Effect of water harvesting techniques on hydrological processes and sediment yield in Northern Ethiopia
Woldegiorgis, Berhane Grum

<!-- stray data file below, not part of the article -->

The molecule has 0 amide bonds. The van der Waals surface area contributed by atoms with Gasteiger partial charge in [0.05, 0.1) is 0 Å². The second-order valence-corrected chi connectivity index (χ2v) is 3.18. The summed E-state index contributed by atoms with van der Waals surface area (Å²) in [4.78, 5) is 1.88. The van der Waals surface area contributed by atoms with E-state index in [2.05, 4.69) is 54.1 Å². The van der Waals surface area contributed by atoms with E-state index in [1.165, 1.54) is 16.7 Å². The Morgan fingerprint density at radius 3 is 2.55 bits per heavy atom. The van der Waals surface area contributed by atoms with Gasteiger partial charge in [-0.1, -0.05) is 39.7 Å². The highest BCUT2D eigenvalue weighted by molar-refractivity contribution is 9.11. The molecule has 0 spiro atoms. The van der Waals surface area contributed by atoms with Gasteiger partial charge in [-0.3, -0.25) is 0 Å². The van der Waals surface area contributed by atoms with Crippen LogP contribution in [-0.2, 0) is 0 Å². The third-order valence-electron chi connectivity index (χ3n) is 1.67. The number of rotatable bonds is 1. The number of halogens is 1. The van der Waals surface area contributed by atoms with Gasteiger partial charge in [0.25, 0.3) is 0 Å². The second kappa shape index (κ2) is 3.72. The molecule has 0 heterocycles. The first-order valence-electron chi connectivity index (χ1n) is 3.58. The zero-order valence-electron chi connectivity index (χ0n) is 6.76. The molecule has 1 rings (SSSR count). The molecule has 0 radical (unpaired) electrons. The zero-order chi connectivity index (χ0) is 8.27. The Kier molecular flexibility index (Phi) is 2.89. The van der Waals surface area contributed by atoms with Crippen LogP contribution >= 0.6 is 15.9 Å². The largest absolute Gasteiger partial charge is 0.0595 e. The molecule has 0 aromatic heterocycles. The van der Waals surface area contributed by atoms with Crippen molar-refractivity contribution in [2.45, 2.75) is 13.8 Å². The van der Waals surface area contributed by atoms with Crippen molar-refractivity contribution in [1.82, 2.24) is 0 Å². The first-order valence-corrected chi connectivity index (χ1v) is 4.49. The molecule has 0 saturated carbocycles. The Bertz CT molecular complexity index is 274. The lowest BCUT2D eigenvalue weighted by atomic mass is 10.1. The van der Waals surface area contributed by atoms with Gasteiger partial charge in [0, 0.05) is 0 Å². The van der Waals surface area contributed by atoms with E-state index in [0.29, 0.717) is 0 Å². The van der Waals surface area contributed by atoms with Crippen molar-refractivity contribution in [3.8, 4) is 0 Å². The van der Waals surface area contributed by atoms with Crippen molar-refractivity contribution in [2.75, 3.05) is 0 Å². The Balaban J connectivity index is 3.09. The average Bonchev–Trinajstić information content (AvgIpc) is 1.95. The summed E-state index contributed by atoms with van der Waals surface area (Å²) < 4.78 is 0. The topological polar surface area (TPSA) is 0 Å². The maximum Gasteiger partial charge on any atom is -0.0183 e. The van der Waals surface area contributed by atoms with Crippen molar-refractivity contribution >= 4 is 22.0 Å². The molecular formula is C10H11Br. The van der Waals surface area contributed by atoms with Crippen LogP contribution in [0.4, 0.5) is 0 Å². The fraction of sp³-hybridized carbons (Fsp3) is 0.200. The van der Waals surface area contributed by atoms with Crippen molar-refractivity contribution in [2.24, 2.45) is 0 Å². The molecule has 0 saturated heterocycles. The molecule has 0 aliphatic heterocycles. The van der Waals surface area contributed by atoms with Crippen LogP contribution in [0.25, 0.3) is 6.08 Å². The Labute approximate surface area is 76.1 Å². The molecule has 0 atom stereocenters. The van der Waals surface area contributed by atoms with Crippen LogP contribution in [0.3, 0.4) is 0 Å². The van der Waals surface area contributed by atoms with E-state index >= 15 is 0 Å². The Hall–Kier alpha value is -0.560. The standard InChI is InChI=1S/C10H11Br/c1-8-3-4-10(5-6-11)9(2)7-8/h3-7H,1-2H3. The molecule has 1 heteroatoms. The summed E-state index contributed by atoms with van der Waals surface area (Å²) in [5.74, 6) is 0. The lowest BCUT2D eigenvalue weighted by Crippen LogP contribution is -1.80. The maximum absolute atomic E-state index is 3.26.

The study was conducted in the semi-arid northern Ethiopia aimed at selecting appropriate water harvesting techniques (WHTs) for implementation. A plot-scale experiment was set up, in the Gule catchment, on a farmland to monitor the effect of in-situ WHTs such as tied ridges and straw mulch mainly on event-based runoff, soil-moisture, and soil and nutrient losses. The off-site effect of WHTs such as check dams and percolation ponds on catchment-scale event-based runoff and sediment yield was also monitored in the Gule catchment (~12 km2) and Misbar sub-catchment (~2.4 km2), northern Ethiopia. First, a decision support approach was developed to aid the selection of WHTs in arid and semi-arid areas. The decision support approach was validated with a case study for WHTs in the upper Geba watershed in northern Ethiopia. Using the decision support methodology, eight potential WHTs were pre-selected for implementation in the watershed. Next, using suitability indicators for WHTs and a GIS-based multi-criteria analysis, suitable areas were identified for three of these WHTs, namely check dams, percolation ponds and bench terraces and suitability maps were generated. The multi-criteria analysis was validated by comparing the predicted suitable areas with the already existing locations of WHTs in the watershed. The result was that 90% of the existing check dams and 93% of the percolation ponds in the upper Geba watershed were correctly identified by the approach. The field study showed runoff reduction by WHTs from farmland between 40 to 88% and soil loss between 60 to 90%. Nutrient loss reduction from farmland by WHTs also ranged between 52 and 86%. Soil-moisture also improved due to the use of the in-situ WHTs. Model-based simulation at the Gule and Misbar outlets using LISEM showed that the current WHTs applied in the catchment are able to decrease event-based runoff by 41 and 45%, respectively. Similarly, sediment yield was reduced at both the Gule outlet and Misbar sub-outlet, by 67 and 55%, respectively. This study has verified that in semi-arid areas, such as the northern Ethiopian highlands, in-situ and catchment-scale WHTs can be used to improve the efficiency of rainwater harvesting and water availability for agricultural uses. Furthermore, these WHTs help to mitigate land degradation by decreasing soil and nutrient losses from farmland and sediment yield from catchments.